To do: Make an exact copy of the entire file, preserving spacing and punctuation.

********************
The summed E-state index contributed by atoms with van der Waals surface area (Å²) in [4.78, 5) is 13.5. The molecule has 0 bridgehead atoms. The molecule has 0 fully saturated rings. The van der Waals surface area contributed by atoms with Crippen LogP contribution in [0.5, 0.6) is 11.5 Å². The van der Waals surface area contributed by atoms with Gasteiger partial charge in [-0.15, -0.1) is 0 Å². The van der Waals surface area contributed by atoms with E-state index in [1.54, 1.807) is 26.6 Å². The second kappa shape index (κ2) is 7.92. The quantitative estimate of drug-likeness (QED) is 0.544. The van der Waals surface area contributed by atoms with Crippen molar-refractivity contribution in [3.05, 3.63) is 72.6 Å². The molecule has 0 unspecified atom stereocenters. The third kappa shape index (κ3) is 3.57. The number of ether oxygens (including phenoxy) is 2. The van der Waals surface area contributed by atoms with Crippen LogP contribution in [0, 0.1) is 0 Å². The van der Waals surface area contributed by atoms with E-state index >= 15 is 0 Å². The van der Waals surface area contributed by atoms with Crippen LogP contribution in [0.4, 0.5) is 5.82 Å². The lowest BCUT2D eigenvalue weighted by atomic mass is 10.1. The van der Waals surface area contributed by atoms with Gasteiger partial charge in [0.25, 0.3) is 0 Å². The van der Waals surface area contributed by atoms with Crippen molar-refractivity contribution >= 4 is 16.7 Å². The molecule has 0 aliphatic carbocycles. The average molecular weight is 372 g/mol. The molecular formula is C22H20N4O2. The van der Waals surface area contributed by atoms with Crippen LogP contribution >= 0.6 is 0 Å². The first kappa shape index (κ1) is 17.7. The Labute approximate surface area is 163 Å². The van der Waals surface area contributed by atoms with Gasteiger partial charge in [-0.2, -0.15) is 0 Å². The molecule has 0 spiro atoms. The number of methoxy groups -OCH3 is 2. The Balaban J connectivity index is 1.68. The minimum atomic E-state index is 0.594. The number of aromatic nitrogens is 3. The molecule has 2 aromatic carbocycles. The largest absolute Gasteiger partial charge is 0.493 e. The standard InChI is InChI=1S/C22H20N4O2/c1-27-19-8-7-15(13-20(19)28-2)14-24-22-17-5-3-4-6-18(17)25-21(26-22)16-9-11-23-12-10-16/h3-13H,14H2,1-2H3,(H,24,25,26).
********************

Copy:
The summed E-state index contributed by atoms with van der Waals surface area (Å²) in [4.78, 5) is 13.5. The molecule has 0 bridgehead atoms. The molecule has 0 fully saturated rings. The van der Waals surface area contributed by atoms with Crippen LogP contribution in [0.5, 0.6) is 11.5 Å². The van der Waals surface area contributed by atoms with Gasteiger partial charge in [-0.15, -0.1) is 0 Å². The van der Waals surface area contributed by atoms with E-state index in [1.54, 1.807) is 26.6 Å². The second kappa shape index (κ2) is 7.92. The quantitative estimate of drug-likeness (QED) is 0.544. The van der Waals surface area contributed by atoms with Crippen molar-refractivity contribution in [3.05, 3.63) is 72.6 Å². The molecule has 0 unspecified atom stereocenters. The third kappa shape index (κ3) is 3.57. The number of ether oxygens (including phenoxy) is 2. The van der Waals surface area contributed by atoms with Crippen LogP contribution in [0, 0.1) is 0 Å². The van der Waals surface area contributed by atoms with E-state index >= 15 is 0 Å². The van der Waals surface area contributed by atoms with Crippen LogP contribution in [0.4, 0.5) is 5.82 Å². The lowest BCUT2D eigenvalue weighted by atomic mass is 10.1. The van der Waals surface area contributed by atoms with Gasteiger partial charge in [0.25, 0.3) is 0 Å². The van der Waals surface area contributed by atoms with Crippen molar-refractivity contribution >= 4 is 16.7 Å². The molecule has 0 aliphatic carbocycles. The average molecular weight is 372 g/mol. The molecular formula is C22H20N4O2. The van der Waals surface area contributed by atoms with Crippen LogP contribution >= 0.6 is 0 Å². The first kappa shape index (κ1) is 17.7. The Labute approximate surface area is 163 Å². The van der Waals surface area contributed by atoms with Gasteiger partial charge in [-0.2, -0.15) is 0 Å². The molecule has 0 spiro atoms. The number of methoxy groups -OCH3 is 2. The Balaban J connectivity index is 1.68. The minimum atomic E-state index is 0.594. The number of aromatic nitrogens is 3. The molecule has 2 aromatic carbocycles. The largest absolute Gasteiger partial charge is 0.493 e. The standard InChI is InChI=1S/C22H20N4O2/c1-27-19-8-7-15(13-20(19)28-2)14-24-22-17-5-3-4-6-18(17)25-21(26-22)16-9-11-23-12-10-16/h3-13H,14H2,1-2H3,(H,24,25,26).